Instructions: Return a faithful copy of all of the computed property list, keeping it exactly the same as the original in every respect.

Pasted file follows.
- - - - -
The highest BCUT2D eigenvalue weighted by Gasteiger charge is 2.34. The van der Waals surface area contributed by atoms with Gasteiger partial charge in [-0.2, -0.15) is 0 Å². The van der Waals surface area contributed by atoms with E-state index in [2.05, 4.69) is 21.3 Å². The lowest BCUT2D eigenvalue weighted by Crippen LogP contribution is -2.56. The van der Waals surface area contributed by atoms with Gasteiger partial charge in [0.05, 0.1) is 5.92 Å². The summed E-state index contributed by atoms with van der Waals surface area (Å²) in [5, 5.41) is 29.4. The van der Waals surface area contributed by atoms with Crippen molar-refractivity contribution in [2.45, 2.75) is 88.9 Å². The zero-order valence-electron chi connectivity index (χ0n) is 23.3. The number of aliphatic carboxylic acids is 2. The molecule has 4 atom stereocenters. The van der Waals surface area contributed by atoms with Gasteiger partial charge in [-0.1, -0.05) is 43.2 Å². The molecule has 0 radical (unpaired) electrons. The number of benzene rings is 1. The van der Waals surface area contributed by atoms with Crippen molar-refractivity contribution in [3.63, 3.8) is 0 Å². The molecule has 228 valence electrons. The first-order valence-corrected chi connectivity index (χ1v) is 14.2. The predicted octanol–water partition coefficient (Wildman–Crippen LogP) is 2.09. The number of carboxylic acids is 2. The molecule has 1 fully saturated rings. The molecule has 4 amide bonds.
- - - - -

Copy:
The highest BCUT2D eigenvalue weighted by Gasteiger charge is 2.34. The van der Waals surface area contributed by atoms with Gasteiger partial charge in [-0.2, -0.15) is 0 Å². The van der Waals surface area contributed by atoms with E-state index in [2.05, 4.69) is 21.3 Å². The lowest BCUT2D eigenvalue weighted by Crippen LogP contribution is -2.56. The van der Waals surface area contributed by atoms with Gasteiger partial charge in [0.05, 0.1) is 5.92 Å². The summed E-state index contributed by atoms with van der Waals surface area (Å²) in [5, 5.41) is 29.4. The van der Waals surface area contributed by atoms with Crippen molar-refractivity contribution in [2.45, 2.75) is 88.9 Å². The zero-order valence-electron chi connectivity index (χ0n) is 23.3. The number of aliphatic carboxylic acids is 2. The molecule has 4 atom stereocenters. The van der Waals surface area contributed by atoms with Gasteiger partial charge in [-0.1, -0.05) is 43.2 Å². The molecule has 0 radical (unpaired) electrons. The number of benzene rings is 1. The van der Waals surface area contributed by atoms with Crippen molar-refractivity contribution in [3.63, 3.8) is 0 Å². The molecule has 228 valence electrons. The first-order valence-corrected chi connectivity index (χ1v) is 14.2. The predicted octanol–water partition coefficient (Wildman–Crippen LogP) is 2.09. The number of carboxylic acids is 2. The molecule has 1 fully saturated rings. The molecule has 4 amide bonds.